Friday, July 21, 2017

Making a Splash: Star-Lord

Man, does Ol' Groove ever love Star-Lord--but I'm sure I'm not the only one! Created by Steve Englehart and Steve Gan for Marvel Comics way back in 1975, Peter Jason Quill's alter ego remained a cult favorite during the Groovy Age, went through a lot of changes over the past decade-plus, and has become a movie star via the excellent Guardians of the Galaxy movies (though he's a very different Star-Lord in those). Star-Lord was originally going to headline his own b&w sci-fi mag, but those plans fell through, so his debut was in Marvel's b&w try-out mag, Marvel Preview #4 (October 1975). He disappeared until July 1977 when he re-surfaced in MP #11 under the care of the new creative team of Chris Claremont, John Byrne, and Terry Austin (who would soon go on to make history with some mag with an "X" in the title...). In May 1978, Claremont teamed with a new artistic team: Carmine Infantino and Bob Wiacek to produce a more hard-sci-fi styled Star-Lord for MP #14, then that same team got it all together one more time in MP #15 (July 1978). In March 1979, Star-Lord finally appeared in full-color, under the creative team of Doug Moench, Gene Colan, and Tom Palmer in Marvel Super-Special #10 (March 1979). A couple months later, it was back to black and white for MP #18 where Moench was still writing, but for that ish, he was teamed with a new guy who would soon become a legend: Bill Sienkiewicz (with stunning inks by Bob McLeod). Not long after that, Star-Lord made his standard color comics debut in Marvel Spotlight Volume 2, in issues 6-7 (February-April 1980), once more with Moench at the typewriter who was joined by Charlton mainstay Tom Sutton on the art. That same team produced a third Star-Lord fable, but that one didn't see print until the final issue of Marvel Premiere (May 1981). Whew! That's a lot to read in order to get to these sensational splashes, huh? Weeelll--it's worth it! Blast off!


  1. I've dug all these since they came out. Amazing that a great and somehow singular body of work could be produced, not only without a regular creative team, but not even a mag of his own! But they're also a reminder of what I don't like about the film version of the character- they turned a complex, sullen, contradictory person who struggled with the use of violence to resolve conflict into a jokey, trigger-happy, 3rd rate Han Solo who is basically a variation of every character Pratt has ever played.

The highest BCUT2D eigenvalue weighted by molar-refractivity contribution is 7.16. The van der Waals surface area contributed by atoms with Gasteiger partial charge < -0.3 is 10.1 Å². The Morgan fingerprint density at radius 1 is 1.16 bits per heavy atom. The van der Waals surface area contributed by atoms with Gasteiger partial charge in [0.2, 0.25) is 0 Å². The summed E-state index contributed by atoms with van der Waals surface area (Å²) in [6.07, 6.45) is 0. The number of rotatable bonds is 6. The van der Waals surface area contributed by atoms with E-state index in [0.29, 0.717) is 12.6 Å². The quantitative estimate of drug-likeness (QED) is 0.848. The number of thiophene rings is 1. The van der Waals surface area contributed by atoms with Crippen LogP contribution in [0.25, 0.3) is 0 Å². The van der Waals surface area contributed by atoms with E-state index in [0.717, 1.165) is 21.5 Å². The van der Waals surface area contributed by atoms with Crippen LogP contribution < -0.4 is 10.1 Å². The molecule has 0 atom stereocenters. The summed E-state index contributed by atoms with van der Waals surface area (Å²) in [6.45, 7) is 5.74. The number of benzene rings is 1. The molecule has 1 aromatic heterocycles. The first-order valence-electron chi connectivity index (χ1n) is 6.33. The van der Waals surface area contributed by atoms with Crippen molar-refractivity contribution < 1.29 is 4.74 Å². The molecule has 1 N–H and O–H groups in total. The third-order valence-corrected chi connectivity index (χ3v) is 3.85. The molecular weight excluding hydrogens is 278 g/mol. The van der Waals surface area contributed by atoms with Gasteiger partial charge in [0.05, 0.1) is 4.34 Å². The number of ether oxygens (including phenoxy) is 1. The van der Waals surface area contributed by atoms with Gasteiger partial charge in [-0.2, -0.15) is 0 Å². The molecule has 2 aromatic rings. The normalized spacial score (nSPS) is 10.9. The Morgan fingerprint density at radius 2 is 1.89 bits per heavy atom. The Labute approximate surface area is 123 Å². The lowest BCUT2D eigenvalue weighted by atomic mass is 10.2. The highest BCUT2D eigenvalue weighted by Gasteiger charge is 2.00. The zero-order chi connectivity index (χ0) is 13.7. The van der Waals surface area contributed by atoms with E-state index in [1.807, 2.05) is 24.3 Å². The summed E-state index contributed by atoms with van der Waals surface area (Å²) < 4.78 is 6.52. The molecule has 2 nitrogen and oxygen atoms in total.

2. Oh, and the films also leave out all the cool mythology, weapons, and powers that make him Star-Lord in the 1st place. End of rant!

  3. Greatness never diminishes over time. Marvel Preview # 11, which was the beginning of the iconic Byrne/Austin team, still astonishes to this day with its black and white finely detailed artwork. The gentlemen put so much effort into that mag and it shows on every beautifully rendered page. How pleasantly surprised I was when shortly thereafter the same team took over the X-Men, combined with Chris Claremont, who was really starting to flower as the X-Men scribe.

  4. I lucked out and purchased Marvel Preview 11 on a whim. I was blown away. I rank it up there with one of the greatest single issues in the history of comics. Claremont, Byrne & Austin just nailed it. Great story, Great art - all you can ask for. I enjoy the current Starlord, Peter Quill. But he is not the same character. They share the same name(s), but are very different. C'est la vie.

    1. I second your view of it being one of the greatest single issues of all time. I always get a little emotional at the poignant ending.

  5. Cheers Groove - this makes for a nice little window into Marvel's attempts at finding a new audience through the second half of the 70s, before the direct market opened things up. Nice one.

    It seemed like Claremont, or maybe it was Byrne, realized early on that the Star-Lord character didn't quite work - introducing a pair of more sympathetic main characters made Marvel Preview 11 by far the most inviting read of the whole run.




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